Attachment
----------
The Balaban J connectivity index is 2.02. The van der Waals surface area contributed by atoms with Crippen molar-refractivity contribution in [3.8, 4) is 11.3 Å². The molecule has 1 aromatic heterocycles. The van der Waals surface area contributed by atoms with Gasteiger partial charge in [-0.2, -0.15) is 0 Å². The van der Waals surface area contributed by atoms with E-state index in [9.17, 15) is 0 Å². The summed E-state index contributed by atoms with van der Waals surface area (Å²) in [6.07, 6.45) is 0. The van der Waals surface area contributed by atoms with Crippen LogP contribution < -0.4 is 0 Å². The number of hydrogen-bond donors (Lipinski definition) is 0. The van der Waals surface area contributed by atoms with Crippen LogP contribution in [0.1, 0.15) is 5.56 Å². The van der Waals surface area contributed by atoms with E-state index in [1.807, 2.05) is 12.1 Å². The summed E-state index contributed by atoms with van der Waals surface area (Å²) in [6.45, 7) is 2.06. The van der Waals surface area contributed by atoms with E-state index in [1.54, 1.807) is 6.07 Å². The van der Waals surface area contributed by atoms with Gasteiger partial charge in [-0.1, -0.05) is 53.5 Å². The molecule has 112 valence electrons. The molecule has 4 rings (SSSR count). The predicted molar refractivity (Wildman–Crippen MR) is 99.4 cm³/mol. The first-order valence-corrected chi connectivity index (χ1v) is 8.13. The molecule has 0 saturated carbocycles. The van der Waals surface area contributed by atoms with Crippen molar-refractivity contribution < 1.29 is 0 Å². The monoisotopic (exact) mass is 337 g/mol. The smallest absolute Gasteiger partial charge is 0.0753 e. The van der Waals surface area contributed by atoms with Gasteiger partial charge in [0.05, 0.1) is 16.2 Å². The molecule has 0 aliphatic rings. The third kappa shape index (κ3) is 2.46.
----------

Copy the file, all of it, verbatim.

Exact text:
The Balaban J connectivity index is 2.02. The van der Waals surface area contributed by atoms with Crippen molar-refractivity contribution in [3.8, 4) is 11.3 Å². The molecule has 1 aromatic heterocycles. The van der Waals surface area contributed by atoms with Gasteiger partial charge in [-0.2, -0.15) is 0 Å². The van der Waals surface area contributed by atoms with E-state index in [9.17, 15) is 0 Å². The summed E-state index contributed by atoms with van der Waals surface area (Å²) in [6.07, 6.45) is 0. The van der Waals surface area contributed by atoms with Crippen LogP contribution < -0.4 is 0 Å². The number of hydrogen-bond donors (Lipinski definition) is 0. The van der Waals surface area contributed by atoms with Crippen LogP contribution in [0.1, 0.15) is 5.56 Å². The van der Waals surface area contributed by atoms with E-state index in [1.807, 2.05) is 12.1 Å². The summed E-state index contributed by atoms with van der Waals surface area (Å²) in [6.45, 7) is 2.06. The van der Waals surface area contributed by atoms with E-state index in [1.54, 1.807) is 6.07 Å². The van der Waals surface area contributed by atoms with Gasteiger partial charge in [-0.1, -0.05) is 53.5 Å². The molecule has 112 valence electrons. The molecule has 4 rings (SSSR count). The predicted molar refractivity (Wildman–Crippen MR) is 99.4 cm³/mol. The first-order valence-corrected chi connectivity index (χ1v) is 8.13. The molecule has 0 saturated carbocycles. The van der Waals surface area contributed by atoms with Crippen molar-refractivity contribution < 1.29 is 0 Å². The monoisotopic (exact) mass is 337 g/mol. The smallest absolute Gasteiger partial charge is 0.0753 e. The van der Waals surface area contributed by atoms with Gasteiger partial charge in [0.05, 0.1) is 16.2 Å². The molecule has 0 aliphatic rings. The third kappa shape index (κ3) is 2.46.